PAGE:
Replacing a missing roller jewel is one of the toughest jobs that I ever need to do. This is a very precise job – and close just doesn’t count here.

It is either perfect or the watch won’t run properly. The part fit is critical and the roller jewel is very small and almost impossible to hold, so overall it’s not an easy task.  This is the part of the job where you just need to practice over many years and patience is the key.

First, let’s give you a brief idea of what a roller jewel is and what it does.

How the Escapement Works

When energy is stored in the mainspring by winding, the train wheels begin to turn. This energy is carried from the barrel through the center, third and fourth wheels to the escape wheel.

Considering the escapement as a unit, it can be seen that the escape wheel supplies the power, whereas the pallet transfers the rotary motion of the escape wheel into a back and forth motion of the pallet.  The pallet in turn imparts motion to the roller jewel which causes a vibrating motion of the balance wheel.

Tools Used

To replace a missing roller jewel, you need just a few tools, like a pair of balance-holding calipers. You need an alcohol lamp and then shellac to hold the jewel in place.

Shellac is an interesting substance.

It is hard and brittle in its basic form, but when heated, it melts and flows into small spaces, then goes back to hard substance when it cools. It is the basic material that holds jewels in place on the balance and pallet.

Balance Holding Calipers
Alcohol Lamp

The picture below shows the balance wheel of a Hamilton 992b that is missing the roller jewel.

The next job is to try and find a roller jewel to fit. Most people would think that I just snap my fingers and go to some assortment and find just the right part to fit.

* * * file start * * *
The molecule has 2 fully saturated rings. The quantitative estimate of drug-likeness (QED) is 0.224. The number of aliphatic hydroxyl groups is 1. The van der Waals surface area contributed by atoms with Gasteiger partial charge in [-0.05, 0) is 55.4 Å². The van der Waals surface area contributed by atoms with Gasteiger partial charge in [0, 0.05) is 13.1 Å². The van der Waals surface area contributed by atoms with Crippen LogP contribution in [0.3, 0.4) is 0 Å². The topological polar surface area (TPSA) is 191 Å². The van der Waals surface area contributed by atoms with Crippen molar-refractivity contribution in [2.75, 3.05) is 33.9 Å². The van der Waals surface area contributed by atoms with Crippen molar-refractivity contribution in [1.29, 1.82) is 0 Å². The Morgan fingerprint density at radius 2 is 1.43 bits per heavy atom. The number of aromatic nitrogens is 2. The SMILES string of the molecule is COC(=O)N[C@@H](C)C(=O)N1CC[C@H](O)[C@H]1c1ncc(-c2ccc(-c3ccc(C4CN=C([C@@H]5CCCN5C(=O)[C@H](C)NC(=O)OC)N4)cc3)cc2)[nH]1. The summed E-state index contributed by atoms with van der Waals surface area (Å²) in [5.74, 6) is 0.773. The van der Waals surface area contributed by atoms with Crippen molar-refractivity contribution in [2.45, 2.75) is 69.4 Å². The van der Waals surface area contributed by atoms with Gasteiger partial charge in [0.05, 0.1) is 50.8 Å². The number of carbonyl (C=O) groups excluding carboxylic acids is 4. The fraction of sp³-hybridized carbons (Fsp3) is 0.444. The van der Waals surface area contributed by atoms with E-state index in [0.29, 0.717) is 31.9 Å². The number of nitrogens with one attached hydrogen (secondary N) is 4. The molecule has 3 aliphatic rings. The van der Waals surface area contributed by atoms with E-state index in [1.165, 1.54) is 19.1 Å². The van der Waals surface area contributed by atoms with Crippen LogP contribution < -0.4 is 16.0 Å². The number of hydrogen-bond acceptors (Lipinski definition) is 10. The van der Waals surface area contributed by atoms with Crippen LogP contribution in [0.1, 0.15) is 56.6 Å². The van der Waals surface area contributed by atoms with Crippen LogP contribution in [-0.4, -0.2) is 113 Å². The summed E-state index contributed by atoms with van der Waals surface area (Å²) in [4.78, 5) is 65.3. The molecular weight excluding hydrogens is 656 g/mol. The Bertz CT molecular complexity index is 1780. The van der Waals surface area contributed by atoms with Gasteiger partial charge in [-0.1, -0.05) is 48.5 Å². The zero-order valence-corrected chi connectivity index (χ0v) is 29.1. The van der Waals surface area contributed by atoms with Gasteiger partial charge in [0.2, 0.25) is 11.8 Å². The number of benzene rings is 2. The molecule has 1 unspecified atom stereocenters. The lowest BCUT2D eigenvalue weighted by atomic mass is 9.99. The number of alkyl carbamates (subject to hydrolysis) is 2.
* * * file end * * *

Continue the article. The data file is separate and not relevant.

All those people would be wrong.  

Here is an assortment of jewels in all sizes and shapes just waiting for me to go through each and every one, one at a time, to test fit into that small opening to see if it fits.

The toughest thing about working with jewels is they are very small, slippery and hard to hold. They bounce very well, are non-magnetic and if you drop one, they are just about impossible to find.

You now go through every jewel, pick it up and try to fit it into the small opening in the roller table. Here is where my saying “close does not count” comes into play.  

You have NO leeway in this job: it is either the right length, width and thickness – or it does not work. Keep in mind that the escapement is the heart of the watch.

You are dealing with clearances about the thickness of a piece of paper, so it has to be just right. No room for error and practice makes perfect.

Once you are lucky enough to dry fit the jewel into the hole in the roller table, now comes the alcohol lamp and shellac.

Alcohol lamp heating the balance

If you notice from this picture, the alcohol flame is on the end of the caliper and will never actually touch the balance. You heat the end and the heat travels down the length of the holder and heats up the balance wheel.

You never want to put a flame on the balance or hairspring. That would be a disaster.

After the balance is hot, you carefully touch a piece of shellac to the underside of the jewel and let it melt into the roller table. The shellac only stays in its melted state for a few seconds, so now you need to carefully adjust the roller jewel so that is is the right height, not leaning left, right, forward or backward.  

This process normally takes 4-5 tries until you get it just right. When you think you have it correct, you remove the balance wheel from the calipers, let it cool and reinstall in the watch to see how it works.

If the jewel is not adjusted correctly, you start over. Back to the calipers, heat it up, adjust and repeat the process until it “just right.” No time frame here– it might take 15 minutes or two hours. Just repeat until it works!

Jewel installed, centered and straight


Shellac that is used for the Roller Jewel Replacement

Size of a Roller Jewel

To give you some idea of the size of a roller jewel, the picture below shows the jewel in the center. On the left is a small second hand from a mans watch, and to the right is the tip of my thinnest oiler.

This is one of the toughest, but most satisfying jobs that I ever do. On one hand, it is time consuming, has a high frustration factor and lots of time doing the same task over and over until it is done.

Once it is finished and the watch is running, you know that you have accomplished a job few people can do. That feeling of satisfaction is why I love this job!

CHARLEY PHOTO OF THE WEEK: Charley spent Memorial Day weekend watching others do yard work and laying in the sun.